carding wool · handspun · process · spinning · yarn

CraftyJAKS: May 2019 // Charollais

May has been a busy month so I decided to break down the gradient batt that Katrina prepared this month and spin the Charollais fibre end-to-end, with a little pre-drafting for smooth spinning, while working my way across the batt systematically.

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I have never had the pleasure of spinning Charollais before, although I have spun many fine, springy wools like one but not quite with the Downy quality that this fibre seemed to have. Firstly, while Charollais is classified as a medium wool, at roughly 56-60 microns, I find it incredibly hard to believe that this particular fibre is that high in micron count. It is incredibly soft and sproingy, with a down-like quality not unlike our Breed & Colour Study Dorset that we are studying at the moment.

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From the batt, it immediately sprung open when I untied the ribbon. The colours moved across the fibre from a lovely sea-foam green to a tawny, coral colour. I just loved spinning these colours. The colours changed often enough to make the spinning interesting from a colour perspective but I was able to settle into a lovely rhythm of just short backward draft that sometimes became a bit more like long draw. It was just a steady rhythm of spinning.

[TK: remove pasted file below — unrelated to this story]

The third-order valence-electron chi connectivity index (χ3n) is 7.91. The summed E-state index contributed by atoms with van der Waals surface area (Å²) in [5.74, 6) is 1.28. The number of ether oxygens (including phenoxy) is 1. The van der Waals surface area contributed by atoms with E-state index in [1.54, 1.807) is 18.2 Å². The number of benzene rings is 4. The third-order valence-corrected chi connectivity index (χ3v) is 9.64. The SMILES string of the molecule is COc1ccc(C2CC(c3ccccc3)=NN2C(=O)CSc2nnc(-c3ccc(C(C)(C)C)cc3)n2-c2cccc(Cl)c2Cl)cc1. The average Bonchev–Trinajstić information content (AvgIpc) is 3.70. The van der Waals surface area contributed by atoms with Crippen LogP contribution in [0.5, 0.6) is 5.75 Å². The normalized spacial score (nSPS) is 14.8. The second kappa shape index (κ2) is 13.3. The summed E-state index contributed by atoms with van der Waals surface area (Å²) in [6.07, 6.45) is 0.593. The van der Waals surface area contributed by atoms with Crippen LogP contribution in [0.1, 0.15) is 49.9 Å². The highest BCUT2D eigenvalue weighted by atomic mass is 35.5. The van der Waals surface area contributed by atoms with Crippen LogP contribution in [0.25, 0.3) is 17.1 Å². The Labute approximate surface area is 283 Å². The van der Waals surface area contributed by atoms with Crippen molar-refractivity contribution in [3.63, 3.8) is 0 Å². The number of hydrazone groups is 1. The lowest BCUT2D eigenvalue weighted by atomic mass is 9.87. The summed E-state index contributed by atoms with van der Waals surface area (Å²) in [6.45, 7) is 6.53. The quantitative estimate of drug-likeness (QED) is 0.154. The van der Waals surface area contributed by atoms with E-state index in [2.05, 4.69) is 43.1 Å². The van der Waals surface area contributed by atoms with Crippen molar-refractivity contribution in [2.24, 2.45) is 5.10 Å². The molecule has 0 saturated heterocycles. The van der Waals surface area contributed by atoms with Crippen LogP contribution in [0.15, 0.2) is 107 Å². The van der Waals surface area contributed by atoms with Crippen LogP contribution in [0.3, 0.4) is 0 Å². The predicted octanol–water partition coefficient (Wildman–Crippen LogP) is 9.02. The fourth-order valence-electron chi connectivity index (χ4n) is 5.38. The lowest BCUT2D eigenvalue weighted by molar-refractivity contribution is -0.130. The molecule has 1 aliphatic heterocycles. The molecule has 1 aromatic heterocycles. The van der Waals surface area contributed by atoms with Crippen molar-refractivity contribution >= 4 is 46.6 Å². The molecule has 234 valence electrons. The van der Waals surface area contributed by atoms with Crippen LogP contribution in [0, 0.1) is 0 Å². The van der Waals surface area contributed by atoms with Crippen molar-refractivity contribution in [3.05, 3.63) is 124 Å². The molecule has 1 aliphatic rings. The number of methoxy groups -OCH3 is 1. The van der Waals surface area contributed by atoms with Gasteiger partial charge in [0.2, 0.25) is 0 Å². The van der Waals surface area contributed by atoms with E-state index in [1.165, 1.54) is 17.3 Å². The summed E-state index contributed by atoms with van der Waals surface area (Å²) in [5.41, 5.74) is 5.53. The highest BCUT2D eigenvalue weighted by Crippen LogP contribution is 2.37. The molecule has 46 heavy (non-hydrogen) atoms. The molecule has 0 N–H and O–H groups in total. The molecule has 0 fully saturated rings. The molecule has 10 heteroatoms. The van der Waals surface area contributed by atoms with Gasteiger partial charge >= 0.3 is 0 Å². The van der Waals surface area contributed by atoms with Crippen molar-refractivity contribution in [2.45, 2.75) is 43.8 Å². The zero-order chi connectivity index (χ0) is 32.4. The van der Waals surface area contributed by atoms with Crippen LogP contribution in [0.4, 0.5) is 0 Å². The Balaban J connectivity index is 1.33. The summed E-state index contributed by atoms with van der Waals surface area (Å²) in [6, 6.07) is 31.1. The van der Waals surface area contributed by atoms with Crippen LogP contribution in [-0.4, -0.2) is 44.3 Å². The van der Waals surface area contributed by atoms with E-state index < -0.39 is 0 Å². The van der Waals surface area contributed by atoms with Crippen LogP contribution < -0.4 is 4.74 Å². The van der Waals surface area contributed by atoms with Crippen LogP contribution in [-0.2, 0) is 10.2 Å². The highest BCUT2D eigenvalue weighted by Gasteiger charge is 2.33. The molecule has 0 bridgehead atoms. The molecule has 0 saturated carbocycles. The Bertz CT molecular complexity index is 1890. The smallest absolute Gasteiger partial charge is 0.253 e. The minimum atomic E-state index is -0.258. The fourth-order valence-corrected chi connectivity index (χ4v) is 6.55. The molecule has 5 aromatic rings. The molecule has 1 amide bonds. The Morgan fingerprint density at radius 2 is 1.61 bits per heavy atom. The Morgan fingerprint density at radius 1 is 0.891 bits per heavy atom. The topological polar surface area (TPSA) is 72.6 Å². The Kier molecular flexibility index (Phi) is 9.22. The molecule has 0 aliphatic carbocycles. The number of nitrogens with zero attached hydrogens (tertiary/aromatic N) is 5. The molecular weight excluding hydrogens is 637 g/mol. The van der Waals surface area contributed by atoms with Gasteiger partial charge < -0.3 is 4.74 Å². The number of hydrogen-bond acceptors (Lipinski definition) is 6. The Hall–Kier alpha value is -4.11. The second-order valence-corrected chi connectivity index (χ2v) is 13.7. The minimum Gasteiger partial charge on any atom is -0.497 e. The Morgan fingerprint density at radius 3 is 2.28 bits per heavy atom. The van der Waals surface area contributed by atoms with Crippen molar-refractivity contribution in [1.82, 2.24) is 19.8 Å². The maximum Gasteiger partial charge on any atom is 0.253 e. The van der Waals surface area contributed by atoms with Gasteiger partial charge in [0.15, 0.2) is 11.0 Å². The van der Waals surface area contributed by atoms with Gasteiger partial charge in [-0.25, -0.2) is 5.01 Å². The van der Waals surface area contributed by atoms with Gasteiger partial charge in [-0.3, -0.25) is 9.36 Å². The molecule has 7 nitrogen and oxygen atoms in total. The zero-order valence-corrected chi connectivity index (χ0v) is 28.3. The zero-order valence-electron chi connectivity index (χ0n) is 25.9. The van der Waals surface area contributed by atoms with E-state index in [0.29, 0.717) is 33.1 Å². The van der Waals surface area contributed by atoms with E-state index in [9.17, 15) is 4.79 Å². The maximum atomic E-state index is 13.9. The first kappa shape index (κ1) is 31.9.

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The problem came when I was ready to ply. Torn, I asked Chat on one of the recent Live Streams what they thought I should do: Chain-ply or leave as singles. Unfortunately, I had planned to leave the yarn as singles, I would have spun slightly thicker but then I thought, I bet this is going to ‘poof’ up a whole knitting weight. Sure enough: That’s exactly what it did and Chat had encouraged me to leave it as singles so I did.

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Rather than leaving the yarn to soak in a warm bath of water with no further finishing, I decided to full the yarn this time round. I filled both sink basins – one with hot and the other with cold water. I added a small amount of Eucalan to the hot water and proceeded to move the skein from one sink to the other, finally leaving the skein the hot water for about 15 minutes. From there, I snapped the yarn around the radius of the skein and hung it to dry. The results do not disappoint!

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